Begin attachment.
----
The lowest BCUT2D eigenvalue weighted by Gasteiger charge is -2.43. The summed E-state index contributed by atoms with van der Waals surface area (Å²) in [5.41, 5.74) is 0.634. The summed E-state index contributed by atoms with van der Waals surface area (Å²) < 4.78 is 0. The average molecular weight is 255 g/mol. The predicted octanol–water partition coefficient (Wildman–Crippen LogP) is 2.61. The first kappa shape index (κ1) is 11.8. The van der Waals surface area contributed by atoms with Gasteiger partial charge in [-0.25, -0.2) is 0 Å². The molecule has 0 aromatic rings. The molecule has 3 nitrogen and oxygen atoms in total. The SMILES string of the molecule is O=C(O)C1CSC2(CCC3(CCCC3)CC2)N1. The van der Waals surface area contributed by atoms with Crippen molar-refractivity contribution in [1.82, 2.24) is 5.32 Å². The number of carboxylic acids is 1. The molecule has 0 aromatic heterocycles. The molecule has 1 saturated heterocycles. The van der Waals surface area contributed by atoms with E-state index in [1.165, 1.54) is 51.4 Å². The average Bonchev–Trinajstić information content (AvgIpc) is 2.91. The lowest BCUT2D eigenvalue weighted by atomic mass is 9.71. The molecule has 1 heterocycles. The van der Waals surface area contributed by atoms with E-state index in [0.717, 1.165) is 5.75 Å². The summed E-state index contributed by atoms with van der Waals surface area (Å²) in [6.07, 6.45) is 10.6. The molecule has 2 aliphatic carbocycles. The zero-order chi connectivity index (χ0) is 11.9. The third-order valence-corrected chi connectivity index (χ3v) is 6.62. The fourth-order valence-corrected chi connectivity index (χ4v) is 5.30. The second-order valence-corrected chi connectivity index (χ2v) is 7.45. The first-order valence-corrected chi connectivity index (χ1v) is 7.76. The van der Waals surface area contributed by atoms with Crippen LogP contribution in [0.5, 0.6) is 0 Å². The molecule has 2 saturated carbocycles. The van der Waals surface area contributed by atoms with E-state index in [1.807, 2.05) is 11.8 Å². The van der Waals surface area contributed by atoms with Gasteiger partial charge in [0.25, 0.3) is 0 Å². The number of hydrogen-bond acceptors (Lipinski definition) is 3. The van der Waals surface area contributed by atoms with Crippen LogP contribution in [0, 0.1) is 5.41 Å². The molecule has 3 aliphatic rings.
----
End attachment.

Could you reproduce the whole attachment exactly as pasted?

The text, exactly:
The lowest BCUT2D eigenvalue weighted by Gasteiger charge is -2.43. The summed E-state index contributed by atoms with van der Waals surface area (Å²) in [5.41, 5.74) is 0.634. The summed E-state index contributed by atoms with van der Waals surface area (Å²) < 4.78 is 0. The average molecular weight is 255 g/mol. The predicted octanol–water partition coefficient (Wildman–Crippen LogP) is 2.61. The first kappa shape index (κ1) is 11.8. The van der Waals surface area contributed by atoms with Gasteiger partial charge in [-0.25, -0.2) is 0 Å². The molecule has 0 aromatic rings. The molecule has 3 nitrogen and oxygen atoms in total. The SMILES string of the molecule is O=C(O)C1CSC2(CCC3(CCCC3)CC2)N1. The van der Waals surface area contributed by atoms with Crippen molar-refractivity contribution in [1.82, 2.24) is 5.32 Å². The number of carboxylic acids is 1. The molecule has 0 aromatic heterocycles. The molecule has 1 saturated heterocycles. The van der Waals surface area contributed by atoms with E-state index in [1.165, 1.54) is 51.4 Å². The average Bonchev–Trinajstić information content (AvgIpc) is 2.91. The lowest BCUT2D eigenvalue weighted by atomic mass is 9.71. The molecule has 1 heterocycles. The van der Waals surface area contributed by atoms with E-state index in [0.717, 1.165) is 5.75 Å². The summed E-state index contributed by atoms with van der Waals surface area (Å²) in [6.07, 6.45) is 10.6. The molecule has 2 aliphatic carbocycles. The zero-order chi connectivity index (χ0) is 11.9. The third-order valence-corrected chi connectivity index (χ3v) is 6.62. The fourth-order valence-corrected chi connectivity index (χ4v) is 5.30. The second-order valence-corrected chi connectivity index (χ2v) is 7.45. The first-order valence-corrected chi connectivity index (χ1v) is 7.76. The van der Waals surface area contributed by atoms with Crippen LogP contribution in [0.5, 0.6) is 0 Å². The molecule has 2 saturated carbocycles. The van der Waals surface area contributed by atoms with E-state index in [1.807, 2.05) is 11.8 Å². The van der Waals surface area contributed by atoms with Gasteiger partial charge in [0.25, 0.3) is 0 Å². The number of hydrogen-bond acceptors (Lipinski definition) is 3. The van der Waals surface area contributed by atoms with Crippen LogP contribution in [0, 0.1) is 5.41 Å². The molecule has 3 aliphatic rings.